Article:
An eclipse from space with a two-way Moon
A Swiftly passing asteroid
When the Earth takes a bite out of the Sun

MORE ABOUT: Hinode, solar eclipse

ANOTHER insanely awesome shot of the solar eclipse?!

By Phil Plait | January 8, 2011 7:00 am

Y’know, I should never deal in superlatives. I said Thierry Legault’s shot of the ISS during the solar eclipse last week was the best picture of it, but now, as amazing as that picture is, I think we’ve found something to tie it: the Japanese solar observing satellite Hinode took this jaw-dropping video:

OK, I’ll say it: Holy Haleakala!

Hinode (pronounced HEEN-oh-day, which I’m telling you because I always say HI-node in my head when I see it) orbits the Earth, and has a near-continuous view of the Sun. When the Moon slipped between us and our star on January 4, Hinode had what might have been the best view. This video was made using images from the X-Ray Telescope, or XRT, and is sensitive to objects at temperatures of millions of degrees — the Sun’s magnetic field routinely generates such energies. You can see the looping material on the Sun, following the arcing lines of magnetism. The Moon is dark at these wavelengths, so it appears black in the video.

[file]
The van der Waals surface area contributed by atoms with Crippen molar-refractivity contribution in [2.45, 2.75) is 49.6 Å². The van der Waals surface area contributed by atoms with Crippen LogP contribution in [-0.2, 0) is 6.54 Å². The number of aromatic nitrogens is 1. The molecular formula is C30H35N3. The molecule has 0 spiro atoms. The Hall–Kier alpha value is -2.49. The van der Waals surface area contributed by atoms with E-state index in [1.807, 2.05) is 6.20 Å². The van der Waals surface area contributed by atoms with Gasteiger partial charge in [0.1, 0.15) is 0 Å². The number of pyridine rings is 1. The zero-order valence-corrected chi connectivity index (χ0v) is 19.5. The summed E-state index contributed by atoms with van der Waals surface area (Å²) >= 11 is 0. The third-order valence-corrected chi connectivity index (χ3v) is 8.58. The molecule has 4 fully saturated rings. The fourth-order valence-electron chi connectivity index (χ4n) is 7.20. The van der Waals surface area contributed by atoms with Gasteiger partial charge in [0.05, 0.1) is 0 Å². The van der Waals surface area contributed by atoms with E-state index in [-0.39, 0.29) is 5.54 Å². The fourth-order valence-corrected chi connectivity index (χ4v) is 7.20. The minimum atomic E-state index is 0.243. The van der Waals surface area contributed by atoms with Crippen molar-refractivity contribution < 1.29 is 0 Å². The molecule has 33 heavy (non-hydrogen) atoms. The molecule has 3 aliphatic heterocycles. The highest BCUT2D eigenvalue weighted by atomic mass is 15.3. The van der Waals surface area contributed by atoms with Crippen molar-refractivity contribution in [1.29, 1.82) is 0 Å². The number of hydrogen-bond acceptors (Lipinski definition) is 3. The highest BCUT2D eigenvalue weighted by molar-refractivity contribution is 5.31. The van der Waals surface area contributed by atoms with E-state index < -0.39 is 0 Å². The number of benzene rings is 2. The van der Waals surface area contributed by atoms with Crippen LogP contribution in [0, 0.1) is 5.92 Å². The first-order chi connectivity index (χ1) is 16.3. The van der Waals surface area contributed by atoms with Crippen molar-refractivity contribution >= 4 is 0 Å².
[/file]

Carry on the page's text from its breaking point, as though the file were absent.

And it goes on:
The other cool thing is the size difference between the Sun and the Moon. The Sun is roughly 400x bigger than the Moon and 400x farther away, so they look about the same size in the sky. But the Moon orbits the Earth in an ellipse, and can change its distance to us by quite a bit, well over 10% — that means its apparent diameter as seen on Earth can change by 10% too.

Read More

CATEGORIZED UNDER: Astronomy, Cool stuff